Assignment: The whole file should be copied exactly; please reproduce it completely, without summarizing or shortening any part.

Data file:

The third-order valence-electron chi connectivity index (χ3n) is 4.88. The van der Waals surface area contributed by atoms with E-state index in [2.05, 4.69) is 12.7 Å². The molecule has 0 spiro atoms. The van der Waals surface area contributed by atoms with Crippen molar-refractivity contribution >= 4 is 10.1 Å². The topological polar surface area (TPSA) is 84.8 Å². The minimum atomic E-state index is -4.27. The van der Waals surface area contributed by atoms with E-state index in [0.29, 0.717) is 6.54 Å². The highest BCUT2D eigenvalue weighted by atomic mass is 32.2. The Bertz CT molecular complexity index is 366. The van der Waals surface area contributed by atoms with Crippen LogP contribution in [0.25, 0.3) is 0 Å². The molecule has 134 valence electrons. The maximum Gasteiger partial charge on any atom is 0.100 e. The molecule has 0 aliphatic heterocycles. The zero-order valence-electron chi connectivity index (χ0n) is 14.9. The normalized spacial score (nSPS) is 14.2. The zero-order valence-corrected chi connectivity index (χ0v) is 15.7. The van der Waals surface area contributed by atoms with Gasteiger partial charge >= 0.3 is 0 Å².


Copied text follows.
The third-order valence-electron chi connectivity index (χ3n) is 4.88. The van der Waals surface area contributed by atoms with E-state index in [2.05, 4.69) is 12.7 Å². The molecule has 0 spiro atoms. The van der Waals surface area contributed by atoms with Crippen molar-refractivity contribution >= 4 is 10.1 Å². The topological polar surface area (TPSA) is 84.8 Å². The minimum atomic E-state index is -4.27. The van der Waals surface area contributed by atoms with E-state index in [0.29, 0.717) is 6.54 Å². The highest BCUT2D eigenvalue weighted by atomic mass is 32.2. The Bertz CT molecular complexity index is 366. The van der Waals surface area contributed by atoms with Crippen LogP contribution in [0.25, 0.3) is 0 Å². The molecule has 134 valence electrons. The maximum Gasteiger partial charge on any atom is 0.100 e. The molecule has 0 aliphatic heterocycles. The zero-order valence-electron chi connectivity index (χ0n) is 14.9. The normalized spacial score (nSPS) is 14.2. The zero-order valence-corrected chi connectivity index (χ0v) is 15.7. The van der Waals surface area contributed by atoms with Gasteiger partial charge >= 0.3 is 0 Å².